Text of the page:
A couple of years ago, Oracle sued Google for copyright and patent infringement of it's Java virtual machine and programming language. In the original complaint, Oracle claimed that Google's Android operating system infringed patents and copyrights owned by Oracle.
The results are in. Google essentially won the lawsuit with the jury ruling against Oracle on almost everything. Oracle had to pay costs for Google.
But Oracle is appealing on one issue in particular. Oracle is saying that the Java API should be protected by copyright law. There are two problems with their argument. One is that their request would break more than a century of stare decisis. Two is that their request would break the software industry.
What is an API? An API is also known as an Application Programming Interface. Every piece of software has one. Operating systems are a great example. An API for an operating system allows a programmer to write a set of instructions, a program, to talk to the operating system. With knowledge of an operating system API, programs can be written to request access to hardware, time on the CPU to run instructions and write results to disk or memory or the display.
APIs allow programs to talk to each other. An API is a set of rules that allow me to write a program that will talk to another program, often written by someone else. Once I know the rules, I can send instructions to the other program to achieve a desired result.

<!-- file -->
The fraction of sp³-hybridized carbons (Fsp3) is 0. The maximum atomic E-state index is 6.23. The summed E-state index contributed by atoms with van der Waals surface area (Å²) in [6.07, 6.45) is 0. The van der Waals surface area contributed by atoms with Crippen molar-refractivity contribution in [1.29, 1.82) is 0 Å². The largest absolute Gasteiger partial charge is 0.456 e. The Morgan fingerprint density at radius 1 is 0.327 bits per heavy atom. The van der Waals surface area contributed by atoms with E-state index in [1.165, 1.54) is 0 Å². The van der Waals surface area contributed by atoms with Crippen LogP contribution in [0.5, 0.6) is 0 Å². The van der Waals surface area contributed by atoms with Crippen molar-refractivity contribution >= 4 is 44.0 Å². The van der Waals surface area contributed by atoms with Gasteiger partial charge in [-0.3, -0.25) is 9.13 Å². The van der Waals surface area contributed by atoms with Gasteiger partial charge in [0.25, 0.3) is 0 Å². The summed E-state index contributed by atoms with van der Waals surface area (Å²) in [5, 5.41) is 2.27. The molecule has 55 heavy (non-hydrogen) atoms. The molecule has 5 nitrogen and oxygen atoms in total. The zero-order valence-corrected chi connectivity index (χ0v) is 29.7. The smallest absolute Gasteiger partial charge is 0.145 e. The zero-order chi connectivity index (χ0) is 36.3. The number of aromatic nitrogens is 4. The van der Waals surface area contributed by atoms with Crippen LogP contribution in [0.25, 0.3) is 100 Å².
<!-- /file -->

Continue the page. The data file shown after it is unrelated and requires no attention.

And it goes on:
Java has a very well documented programming interface. Google created the Android operating system to mimic Java and still run on small devices. Google also copied part of the Java API so that programmers familiar with Java could write applications for Android without having to learn a new language. That is what Oracle is suing Google about.
A swarm of innovators has arisen to sign onto an amicus brief explaining to the appeals court that Oracle is making an absurd request. Oracle's efforts to get copyright protection for the Java API reflect an effort to cut off the air supply for Android. It would also give programmers unprecedented control over who can write compatible programs for say, an operating system or documents produced by an office productivity suite.
If Oracle prevails on appeal, the decision would mean, for example, that Microsoft could assert copyright infringement on all free software that runs on Windows. That is, unless free software were to adhere to conditions set by Microsoft. It is easy to see how Microsoft (and Oracle) would try to extract prohibitive license fees to prevent competition from taking root around them.
Over the last 30 years, copyright laws have been made so strong that the public domain is starting to suffer and that is starting to show. Enlarging rights for programmers would create a copyright thicket that is impossible for programmers to navigate. Enlarging rights for programmers would also restrict domestic programmers so much that the world would simply run around us like damage, avoiding our products for lack of interoperability.
If Oracle prevails, free software that now runs on Windows and MacOS would be in peril, subject to the whims of Microsoft and Apple. In a way, it is nuclear war in software.
Nobody wins in a war. Nobody. Oracle's appeal should be rejected immediately to prevent yet another hindrance to innovation in America.